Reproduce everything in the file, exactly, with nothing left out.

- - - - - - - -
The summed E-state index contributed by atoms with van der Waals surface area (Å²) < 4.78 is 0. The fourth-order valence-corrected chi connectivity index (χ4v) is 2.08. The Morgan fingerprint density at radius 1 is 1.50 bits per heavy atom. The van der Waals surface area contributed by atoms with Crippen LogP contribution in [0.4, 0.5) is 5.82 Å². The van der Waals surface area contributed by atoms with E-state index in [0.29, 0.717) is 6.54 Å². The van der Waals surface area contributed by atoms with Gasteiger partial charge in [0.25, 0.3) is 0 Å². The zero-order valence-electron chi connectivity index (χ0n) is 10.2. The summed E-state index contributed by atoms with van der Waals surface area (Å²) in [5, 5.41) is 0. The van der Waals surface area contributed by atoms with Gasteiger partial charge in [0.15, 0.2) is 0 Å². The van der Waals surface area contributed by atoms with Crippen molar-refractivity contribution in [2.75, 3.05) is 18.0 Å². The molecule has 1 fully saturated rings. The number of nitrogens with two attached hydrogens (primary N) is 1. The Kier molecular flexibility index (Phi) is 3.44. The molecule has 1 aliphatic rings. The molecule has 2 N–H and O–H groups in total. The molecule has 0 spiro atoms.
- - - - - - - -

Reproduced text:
The summed E-state index contributed by atoms with van der Waals surface area (Å²) < 4.78 is 0. The fourth-order valence-corrected chi connectivity index (χ4v) is 2.08. The Morgan fingerprint density at radius 1 is 1.50 bits per heavy atom. The van der Waals surface area contributed by atoms with Crippen LogP contribution in [0.4, 0.5) is 5.82 Å². The van der Waals surface area contributed by atoms with E-state index in [0.29, 0.717) is 6.54 Å². The van der Waals surface area contributed by atoms with Gasteiger partial charge in [0.25, 0.3) is 0 Å². The zero-order valence-electron chi connectivity index (χ0n) is 10.2. The summed E-state index contributed by atoms with van der Waals surface area (Å²) in [5, 5.41) is 0. The van der Waals surface area contributed by atoms with Gasteiger partial charge in [0.15, 0.2) is 0 Å². The van der Waals surface area contributed by atoms with Crippen molar-refractivity contribution in [2.75, 3.05) is 18.0 Å². The molecule has 1 fully saturated rings. The number of nitrogens with two attached hydrogens (primary N) is 1. The Kier molecular flexibility index (Phi) is 3.44. The molecule has 1 aliphatic rings. The molecule has 2 N–H and O–H groups in total. The molecule has 0 spiro atoms.